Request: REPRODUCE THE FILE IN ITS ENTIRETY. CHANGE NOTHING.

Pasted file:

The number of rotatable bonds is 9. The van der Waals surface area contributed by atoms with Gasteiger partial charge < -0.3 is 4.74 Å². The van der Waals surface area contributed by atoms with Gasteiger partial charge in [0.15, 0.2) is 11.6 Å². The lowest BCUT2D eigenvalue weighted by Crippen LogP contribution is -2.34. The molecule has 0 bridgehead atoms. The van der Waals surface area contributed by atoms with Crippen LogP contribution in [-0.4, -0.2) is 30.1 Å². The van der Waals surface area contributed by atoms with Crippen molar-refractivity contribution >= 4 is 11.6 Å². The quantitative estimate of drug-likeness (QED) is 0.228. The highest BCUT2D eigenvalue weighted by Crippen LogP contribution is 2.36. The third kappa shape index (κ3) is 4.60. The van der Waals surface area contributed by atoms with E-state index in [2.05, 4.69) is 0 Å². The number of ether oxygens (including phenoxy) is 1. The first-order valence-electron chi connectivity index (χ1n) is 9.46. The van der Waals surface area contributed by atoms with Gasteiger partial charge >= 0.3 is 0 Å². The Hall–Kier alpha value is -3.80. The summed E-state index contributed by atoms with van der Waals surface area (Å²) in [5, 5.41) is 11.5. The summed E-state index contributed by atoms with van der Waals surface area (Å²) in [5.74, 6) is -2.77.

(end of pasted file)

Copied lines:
The number of rotatable bonds is 9. The van der Waals surface area contributed by atoms with Gasteiger partial charge < -0.3 is 4.74 Å². The van der Waals surface area contributed by atoms with Gasteiger partial charge in [0.15, 0.2) is 11.6 Å². The lowest BCUT2D eigenvalue weighted by Crippen LogP contribution is -2.34. The molecule has 0 bridgehead atoms. The van der Waals surface area contributed by atoms with Crippen LogP contribution in [-0.4, -0.2) is 30.1 Å². The van der Waals surface area contributed by atoms with Crippen molar-refractivity contribution >= 4 is 11.6 Å². The quantitative estimate of drug-likeness (QED) is 0.228. The highest BCUT2D eigenvalue weighted by Crippen LogP contribution is 2.36. The third kappa shape index (κ3) is 4.60. The van der Waals surface area contributed by atoms with E-state index in [2.05, 4.69) is 0 Å². The number of ether oxygens (including phenoxy) is 1. The first-order valence-electron chi connectivity index (χ1n) is 9.46. The van der Waals surface area contributed by atoms with Gasteiger partial charge >= 0.3 is 0 Å². The Hall–Kier alpha value is -3.80. The summed E-state index contributed by atoms with van der Waals surface area (Å²) in [5, 5.41) is 11.5. The summed E-state index contributed by atoms with van der Waals surface area (Å²) in [5.74, 6) is -2.77.